If businesses want to successfully create organizational change, they need to take the time to understand and embrace informal networks. Traditional, top-down change management approaches aren’t agile enough to cope with the ongoing change organizations face in today’s world.
Formal organizational charts can’t begin to capture the variety and extent of the informal relationships and networks that exist within a company. And contrary to the suspicion that these networks are inefficient and weak, they’re actually key to getting things done and creating change.
The informal and formal don’t need to work against each other. Indeed, in a successful organization, they should support each other so that the company can benefit from the pros of the formal (for example: efficiency, quality, scalability) and the pros of the informal (for example: speed, flexibility, innovation). The trick is learning how to balance them well, along with mobilizing and influencing the informal networks for the good of the whole organization.
Let’s take a look at how two organizations, Allstate and Vodafone, are using informal networks to drive innovation and change.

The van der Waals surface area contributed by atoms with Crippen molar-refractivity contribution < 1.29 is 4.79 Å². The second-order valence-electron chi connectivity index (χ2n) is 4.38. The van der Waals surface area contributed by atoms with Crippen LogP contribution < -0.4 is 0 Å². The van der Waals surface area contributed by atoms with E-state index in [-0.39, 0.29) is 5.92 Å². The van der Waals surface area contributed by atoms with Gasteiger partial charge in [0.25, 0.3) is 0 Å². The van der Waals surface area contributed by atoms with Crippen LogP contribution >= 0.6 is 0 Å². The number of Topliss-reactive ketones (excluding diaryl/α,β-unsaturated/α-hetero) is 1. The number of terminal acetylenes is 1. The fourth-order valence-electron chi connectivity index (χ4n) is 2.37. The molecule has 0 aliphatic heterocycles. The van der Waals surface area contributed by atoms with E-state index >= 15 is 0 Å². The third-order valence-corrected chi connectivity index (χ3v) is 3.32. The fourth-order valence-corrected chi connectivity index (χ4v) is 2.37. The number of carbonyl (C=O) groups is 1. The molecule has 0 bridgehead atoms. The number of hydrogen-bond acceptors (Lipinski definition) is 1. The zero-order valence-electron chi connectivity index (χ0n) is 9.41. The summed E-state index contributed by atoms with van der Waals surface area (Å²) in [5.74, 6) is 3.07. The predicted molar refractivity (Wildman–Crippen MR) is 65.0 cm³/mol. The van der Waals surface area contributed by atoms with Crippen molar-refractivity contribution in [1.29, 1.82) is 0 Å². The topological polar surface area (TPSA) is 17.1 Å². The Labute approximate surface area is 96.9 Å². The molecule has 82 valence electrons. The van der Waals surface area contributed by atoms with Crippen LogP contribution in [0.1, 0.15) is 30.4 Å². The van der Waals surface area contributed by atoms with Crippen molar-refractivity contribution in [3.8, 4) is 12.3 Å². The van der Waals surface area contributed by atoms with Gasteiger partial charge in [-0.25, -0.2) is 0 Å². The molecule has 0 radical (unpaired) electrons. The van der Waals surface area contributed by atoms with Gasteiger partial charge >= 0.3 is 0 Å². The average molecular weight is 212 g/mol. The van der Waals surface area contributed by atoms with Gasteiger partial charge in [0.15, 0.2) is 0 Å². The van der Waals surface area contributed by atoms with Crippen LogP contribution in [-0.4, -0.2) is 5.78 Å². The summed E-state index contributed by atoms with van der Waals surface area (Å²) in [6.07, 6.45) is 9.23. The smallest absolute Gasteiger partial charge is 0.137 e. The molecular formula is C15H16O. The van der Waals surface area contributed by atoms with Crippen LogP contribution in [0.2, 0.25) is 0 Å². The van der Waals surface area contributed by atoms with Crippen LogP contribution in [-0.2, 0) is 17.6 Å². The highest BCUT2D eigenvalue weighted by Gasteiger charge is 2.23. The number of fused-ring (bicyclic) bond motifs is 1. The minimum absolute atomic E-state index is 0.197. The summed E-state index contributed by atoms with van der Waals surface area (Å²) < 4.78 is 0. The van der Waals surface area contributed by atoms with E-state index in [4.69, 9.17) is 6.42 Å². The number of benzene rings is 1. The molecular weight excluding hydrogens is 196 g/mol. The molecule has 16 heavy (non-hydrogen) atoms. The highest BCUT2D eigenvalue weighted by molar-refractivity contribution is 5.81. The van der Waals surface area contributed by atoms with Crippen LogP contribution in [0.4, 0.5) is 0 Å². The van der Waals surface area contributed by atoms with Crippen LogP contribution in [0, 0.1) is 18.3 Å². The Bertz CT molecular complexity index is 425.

Intrapreneurs @ Allstate
“Your intrapreneurs, those are the mavens in the organization, these are the believers, the ones that are making things happen. Help find them and bring them together.” – Maria Odiamar Racho, Allstate
After a lot of research and a few false starts, that’s precisely what Maria and her colleagues did to form the group I@A, Intrapreneurs at Allstate.
Maria works in an internal consulting group at Allstate, supporting senior leaders with strategic change. Her journey into intrapreneurship started when helping a client led her to the concept of lean startup within corporates. She was quickly hooked on the ideas. At a lean startup boot camp, she met Ali Ismaili, who at the time was from Allstate’s innovation team. Later, they set up an internal Facebook group of people from all over the company interested in agile, lean startup and intrapreneurship. This group grew quickly and organically and began meeting once a month.
“We came from all different parts of the organization, all different tenures, all different roles and functions. But we came in the room together and we got each other and we connected and we had rich insights and could share our frustrations,” says Maria.
The monthly meetings became what was called the Agile Community, which eventually developed a focus on scrum and sprints – useful for the people interested in that, but not so much for those looking to keep the focus on corporate entrepreneurship.
It was at this point that Maria and a few of her colleagues decided to investigate the possibilities of forming the group that became Intrapreneurs at Allstate.
A new start